A week after torrential rainfall flooded portions of northern Argentina and Uruguay, another potent storm is set to unleash a second round of downpours on the region this weekend.
Warm, moist air streaming southward from Brazil will interact with a strengthening storm system Saturday, spreading heavy rain from Cordoba to Buenos Aires, Argentina.
A large swath of potentially flooding rainfall is then expected to spread through northeastern Argentina and into Uruguay and southeastern Brazil Sunday.
Cities that may have to deal with life-threatening flooding include Resistencia and Santa Fe in Argentina, Paysandu and Montevideo in Uruguay and Rio Grande in Brazil.
As much as 200 mm (8 inches) of rain can fall in some spots with a large area of 50-100 mm (2-4 inches) as the storm system tracks toward the southern Atlantic Ocean by Monday.
AccuWeather.com Senior Meteorologist Jason Nicholls noted, "the ground is already saturated from last week and more rainfall will exacerbate flooding issues. Two rounds of heavy rainfall, while not unheard of, is unusual for this time of the year in northern Argentina."
The combination of a vigorous atmospheric disturbance and air with rich moisture will also promote a threat of severe thunderstorms. While flooding is the main concern, a few heavier thunderstorms could contain wind gusts in excess of 50 mph (80 km/hour) as well as hail and perhaps a tornado or two.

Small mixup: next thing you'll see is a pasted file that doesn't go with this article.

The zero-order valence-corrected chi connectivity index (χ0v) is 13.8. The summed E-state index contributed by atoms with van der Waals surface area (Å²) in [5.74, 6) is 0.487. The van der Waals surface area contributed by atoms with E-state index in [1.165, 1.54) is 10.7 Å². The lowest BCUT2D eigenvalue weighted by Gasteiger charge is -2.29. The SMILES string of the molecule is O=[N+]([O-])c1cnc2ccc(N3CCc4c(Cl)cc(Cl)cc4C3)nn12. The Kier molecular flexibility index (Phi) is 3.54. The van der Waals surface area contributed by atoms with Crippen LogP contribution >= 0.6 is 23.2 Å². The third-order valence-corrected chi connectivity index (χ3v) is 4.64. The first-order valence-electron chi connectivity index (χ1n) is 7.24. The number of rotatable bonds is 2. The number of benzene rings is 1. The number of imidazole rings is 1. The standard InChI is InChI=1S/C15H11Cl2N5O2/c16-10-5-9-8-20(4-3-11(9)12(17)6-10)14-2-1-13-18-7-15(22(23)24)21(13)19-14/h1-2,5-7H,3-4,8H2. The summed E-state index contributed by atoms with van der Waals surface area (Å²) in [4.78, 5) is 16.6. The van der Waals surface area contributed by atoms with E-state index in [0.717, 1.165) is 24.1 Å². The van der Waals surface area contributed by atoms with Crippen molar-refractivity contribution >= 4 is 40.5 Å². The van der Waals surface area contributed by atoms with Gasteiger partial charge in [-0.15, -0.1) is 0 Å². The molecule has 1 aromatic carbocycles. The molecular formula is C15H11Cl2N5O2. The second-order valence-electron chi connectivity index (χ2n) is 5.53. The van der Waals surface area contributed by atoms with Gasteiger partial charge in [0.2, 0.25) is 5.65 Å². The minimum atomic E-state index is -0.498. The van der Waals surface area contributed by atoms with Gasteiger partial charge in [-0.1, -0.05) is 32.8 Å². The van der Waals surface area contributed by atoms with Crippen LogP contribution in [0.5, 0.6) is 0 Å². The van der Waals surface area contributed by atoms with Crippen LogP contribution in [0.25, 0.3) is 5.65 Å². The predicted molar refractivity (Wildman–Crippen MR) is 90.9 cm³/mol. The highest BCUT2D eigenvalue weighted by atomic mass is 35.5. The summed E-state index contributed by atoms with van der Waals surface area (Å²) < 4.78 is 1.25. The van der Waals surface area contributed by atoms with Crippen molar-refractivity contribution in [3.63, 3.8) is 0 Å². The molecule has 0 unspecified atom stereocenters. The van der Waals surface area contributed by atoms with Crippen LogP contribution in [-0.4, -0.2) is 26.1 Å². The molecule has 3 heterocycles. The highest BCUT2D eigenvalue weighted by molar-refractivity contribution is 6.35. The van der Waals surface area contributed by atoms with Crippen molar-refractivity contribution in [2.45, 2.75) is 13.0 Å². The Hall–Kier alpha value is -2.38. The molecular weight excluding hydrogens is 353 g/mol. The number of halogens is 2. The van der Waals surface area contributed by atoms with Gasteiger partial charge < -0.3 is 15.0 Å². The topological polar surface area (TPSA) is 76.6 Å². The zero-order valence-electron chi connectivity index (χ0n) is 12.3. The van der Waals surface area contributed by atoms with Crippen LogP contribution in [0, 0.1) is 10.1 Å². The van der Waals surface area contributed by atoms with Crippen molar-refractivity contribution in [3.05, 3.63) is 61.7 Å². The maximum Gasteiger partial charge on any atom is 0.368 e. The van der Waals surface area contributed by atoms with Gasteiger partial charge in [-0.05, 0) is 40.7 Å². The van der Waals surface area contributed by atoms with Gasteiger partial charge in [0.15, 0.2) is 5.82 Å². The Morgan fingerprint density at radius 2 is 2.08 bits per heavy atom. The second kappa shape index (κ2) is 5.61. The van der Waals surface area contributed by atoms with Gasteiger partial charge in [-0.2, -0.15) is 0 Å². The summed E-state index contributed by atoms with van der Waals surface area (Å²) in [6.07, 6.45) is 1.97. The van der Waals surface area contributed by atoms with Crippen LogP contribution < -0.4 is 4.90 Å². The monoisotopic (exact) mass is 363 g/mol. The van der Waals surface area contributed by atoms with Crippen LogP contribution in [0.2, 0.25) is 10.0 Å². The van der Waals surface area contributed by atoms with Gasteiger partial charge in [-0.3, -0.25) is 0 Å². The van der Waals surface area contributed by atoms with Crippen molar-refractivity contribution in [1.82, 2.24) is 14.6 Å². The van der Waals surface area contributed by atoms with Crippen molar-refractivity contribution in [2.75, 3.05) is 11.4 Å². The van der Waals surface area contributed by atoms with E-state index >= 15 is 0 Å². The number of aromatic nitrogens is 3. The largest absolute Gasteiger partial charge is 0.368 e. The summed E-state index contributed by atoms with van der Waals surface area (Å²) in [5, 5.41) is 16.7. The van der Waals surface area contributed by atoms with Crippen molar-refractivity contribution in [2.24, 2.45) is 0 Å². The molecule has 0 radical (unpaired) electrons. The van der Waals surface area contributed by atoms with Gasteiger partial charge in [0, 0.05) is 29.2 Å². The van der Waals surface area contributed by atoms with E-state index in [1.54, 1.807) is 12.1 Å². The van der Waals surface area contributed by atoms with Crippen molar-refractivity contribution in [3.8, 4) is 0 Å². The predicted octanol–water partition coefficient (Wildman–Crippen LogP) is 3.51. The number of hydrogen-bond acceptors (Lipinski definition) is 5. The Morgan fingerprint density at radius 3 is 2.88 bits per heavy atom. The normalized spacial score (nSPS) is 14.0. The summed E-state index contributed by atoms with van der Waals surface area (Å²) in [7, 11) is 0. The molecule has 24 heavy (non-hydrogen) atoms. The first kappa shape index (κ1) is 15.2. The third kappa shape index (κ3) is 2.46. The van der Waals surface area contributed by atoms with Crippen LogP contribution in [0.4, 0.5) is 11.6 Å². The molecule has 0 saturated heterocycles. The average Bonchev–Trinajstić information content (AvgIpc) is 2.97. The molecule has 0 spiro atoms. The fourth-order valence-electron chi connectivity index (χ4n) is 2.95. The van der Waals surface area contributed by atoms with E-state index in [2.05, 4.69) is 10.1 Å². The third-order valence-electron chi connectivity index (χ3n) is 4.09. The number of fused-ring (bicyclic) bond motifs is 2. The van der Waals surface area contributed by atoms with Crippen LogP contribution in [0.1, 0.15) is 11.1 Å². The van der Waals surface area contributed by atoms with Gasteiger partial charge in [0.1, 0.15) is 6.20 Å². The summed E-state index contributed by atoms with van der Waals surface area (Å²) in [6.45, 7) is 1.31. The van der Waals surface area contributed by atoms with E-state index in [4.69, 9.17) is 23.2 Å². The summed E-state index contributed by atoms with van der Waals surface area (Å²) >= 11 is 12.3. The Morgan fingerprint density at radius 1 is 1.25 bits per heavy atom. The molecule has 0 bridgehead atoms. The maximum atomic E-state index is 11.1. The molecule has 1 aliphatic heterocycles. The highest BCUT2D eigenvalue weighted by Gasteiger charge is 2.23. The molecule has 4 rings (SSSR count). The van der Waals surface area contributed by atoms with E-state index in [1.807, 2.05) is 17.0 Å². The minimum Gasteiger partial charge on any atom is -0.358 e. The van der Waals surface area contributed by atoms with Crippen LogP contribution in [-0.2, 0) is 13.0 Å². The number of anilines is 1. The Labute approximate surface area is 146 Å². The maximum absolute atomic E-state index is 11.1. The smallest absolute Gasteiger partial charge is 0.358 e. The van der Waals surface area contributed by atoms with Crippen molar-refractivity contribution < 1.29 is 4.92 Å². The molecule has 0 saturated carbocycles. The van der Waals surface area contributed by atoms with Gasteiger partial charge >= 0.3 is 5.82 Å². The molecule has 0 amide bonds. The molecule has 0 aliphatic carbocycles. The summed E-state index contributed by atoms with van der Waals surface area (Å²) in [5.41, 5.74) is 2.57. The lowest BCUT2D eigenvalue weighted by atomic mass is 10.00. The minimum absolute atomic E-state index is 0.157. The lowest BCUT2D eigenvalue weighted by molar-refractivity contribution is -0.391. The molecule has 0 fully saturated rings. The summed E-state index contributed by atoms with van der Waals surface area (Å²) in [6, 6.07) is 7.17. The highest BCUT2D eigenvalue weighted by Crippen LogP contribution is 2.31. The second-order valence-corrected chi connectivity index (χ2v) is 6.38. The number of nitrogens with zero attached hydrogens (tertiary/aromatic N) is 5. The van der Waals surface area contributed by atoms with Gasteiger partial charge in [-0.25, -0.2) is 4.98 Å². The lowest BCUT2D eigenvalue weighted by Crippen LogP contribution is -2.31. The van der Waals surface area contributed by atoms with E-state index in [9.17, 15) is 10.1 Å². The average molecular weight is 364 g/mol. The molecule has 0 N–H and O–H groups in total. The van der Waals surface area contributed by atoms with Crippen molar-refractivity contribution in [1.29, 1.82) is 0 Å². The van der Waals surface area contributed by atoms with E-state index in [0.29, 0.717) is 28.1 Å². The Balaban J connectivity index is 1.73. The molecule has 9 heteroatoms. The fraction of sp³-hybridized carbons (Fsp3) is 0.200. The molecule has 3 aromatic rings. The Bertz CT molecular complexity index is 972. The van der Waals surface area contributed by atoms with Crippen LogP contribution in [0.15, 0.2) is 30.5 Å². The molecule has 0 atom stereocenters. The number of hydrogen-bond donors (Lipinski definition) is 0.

The stormiest weather is expected from Sunday into Monday; however, a prolonged dry stretch of weather is expected to begin by the middle of next week.
This will be the second round of stormy weather in the last week for the region. The month of November began with a similar storm bringing 75-150 mm (3-6 inches) of flooding rain.
Resistencia and Cordoba, Argentina, were both swamped by 134 mm (5.27 inches) of rain. Buenos Aires was spared the brunt of the deluges, receiving 48 mm (1.89 inches).
The round of downpours that drenched the area to start the month brought relief from short-term drought and was good news for many agricultural interests.
This batch of rain will prevent farmers from being in the fields for several days. However, the enhanced soil moisture as a result of the rain should be a positive for crop production.
Meteorologist Eric Leister contributed to this story.
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